Are Hospice Services Underutilized, Abused, or Both?

Growth in expenditures for hospice services has accelerated in the last ten years, raising concerns about overuse. According to CMS, Medicare spending for hospice services has grown  by an average of  $1 billion per year, from $2.2 billion in calendar year 1998 to $12.1 billion in 2009.  Medicare covered twice as many hospice patients in 2009 than in 1998.

The number of providers of hospice services also has skyrocketed. When Medicare first covered hospice services in the early 1980s, hospice providers were nonprofit organizations staffed largely by volunteers. In 2010, there were more than 3,400 providers of hospice services, serving 1.56 million patients. More than half of the providers are for-profit entities.

 The average length of service (LOS) in hospice care has grown steadily.According to CMS, the average number of days a Medicare beneficiary received hospice services in 1998 was 48 days. By 2009 the average was 71. Cancer patients were originally the most common users of hospice services, but in the last several years patients with other diagnoses, such as dementia, stroke, congestive heart failure or kidney disease, also have made use of the benefit.

Coverage of hospice care also has been extended to frail individuals with multiple chronic conditions, no one of which is necessarily terminal, using a diagnosis of failure-to-thrive or debility—not otherwise specified (NOS). In these cases, the terminal condition required for Medicare coverage is the combination of illnesses. 

CMS tracks the top 20 primary diagnoses of Medicare beneficiaries receiving hospice services and the average length of service (LOS) associated with each. In 1999, the most common diagnosis was lung cancer (15 percent). Debility-NOS was number 13 (3 percent).  Failure-to-thrive was not among the top 20.  The average LOS were 48 and 50 days, respectively.

In 2009, debility NOS was the most common primary diagnosis  (11 percent), and the average LOS  was 83 days. Lung cancer was the 3rd most common, with an LOS of 45 days. The average LOS for other cancer diagnoses changed only by a few days. In contrast, the average LOS for Alzheimer’s, non-Alzheimers dementia and congestive heart failure grew by 50 percent or more.  Failure to thrive was the 6th most common diagnosis, with an average LOS of 84 days.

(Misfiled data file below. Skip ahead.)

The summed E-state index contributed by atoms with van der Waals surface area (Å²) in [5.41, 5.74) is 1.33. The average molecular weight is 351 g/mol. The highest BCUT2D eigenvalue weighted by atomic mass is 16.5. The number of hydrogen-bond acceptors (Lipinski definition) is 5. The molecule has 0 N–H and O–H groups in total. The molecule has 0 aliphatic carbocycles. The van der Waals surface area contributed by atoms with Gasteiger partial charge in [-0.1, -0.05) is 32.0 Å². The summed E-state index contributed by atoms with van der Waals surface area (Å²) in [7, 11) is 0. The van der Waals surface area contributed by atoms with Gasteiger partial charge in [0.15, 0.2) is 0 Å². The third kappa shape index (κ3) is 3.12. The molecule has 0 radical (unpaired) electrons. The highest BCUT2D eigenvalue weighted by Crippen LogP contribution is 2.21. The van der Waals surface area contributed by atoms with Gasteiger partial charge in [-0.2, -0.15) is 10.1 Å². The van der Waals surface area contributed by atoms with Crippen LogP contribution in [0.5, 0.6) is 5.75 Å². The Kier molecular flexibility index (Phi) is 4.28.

There are not yet standard measures for predicting how long a patient is likely to live, and it may be harder to do so when the patient is suffering from dementia or stroke than with cancer.  Perhaps determining life expectancy is even more difficult with more nebulous diagnoses such as debility.

 The growth in utilization of hospice services has coincided with the growth of for-profit hospice providers. Some researchers have found that for-profit hospices admit patients earlier and bill for longer stays; for-profit hospices have more patients  whose length of stay exceeds a year. News stories report that several False Claims Act and  whistleblower lawsuits have been brought against for-profit hospice chains. One story describes patients who continued to receive hospice services for four years or more. 

There is evidence that palliative care, including hospice care, actually may prolong life. In one study, cancer patients who received palliative care soon after diagnosis lived longer and did not seek high-cost hospital intervention in the last few days of life. 

Sometimes patients rally and beat the odds, as Art Buchwald did. When he was admitted to hospice, his physicians believed he had only a few weeks to live. Five months later, he was discharged, and he lived several  more months.  

So, how much of the increased utilization is overuse? To what extent are beneficiaries simply taking advantage of a benefit to which they are entitled? Medicaid home- and community-based services programs have experienced higher enrollment than anticipated, which some attribute to a “woodwork effect” — people who qualified for nursing facility care but asked for services only when the HCBS benefit became available.

A report by the National Hospice and Palliative Care Organization (NHPCO) in December 2011 distinguishes between the mean LOS, the number of patient days divided by the number of discharges, and the median LOS, the LOS at the 50th percentile. NHPCO believes that the median is a better measure of utilization because it is less subject to distortion by outliers. The report states that the median LOS for hospice patients in 2010 was 19.7 days,  decreased from 21.1 in 2009. According to NHPCO, the mean LOS for all hospice patients declined from 69.0 in 2009 to 67.4 in 2010. 

The writers called attention to the point that,a median of 20 days means that half of the Medicare beneficiaries who used hospice services received services for less than three weeks. In 2010, about 35 percent died or were discharged within  seven days of admission, and another 14 percent died or were discharged within 14 days.

It’s also worth noting that the average (mean) LOS is well under the 180-day initial benefit. Perhaps the abuses reported actually are outliers.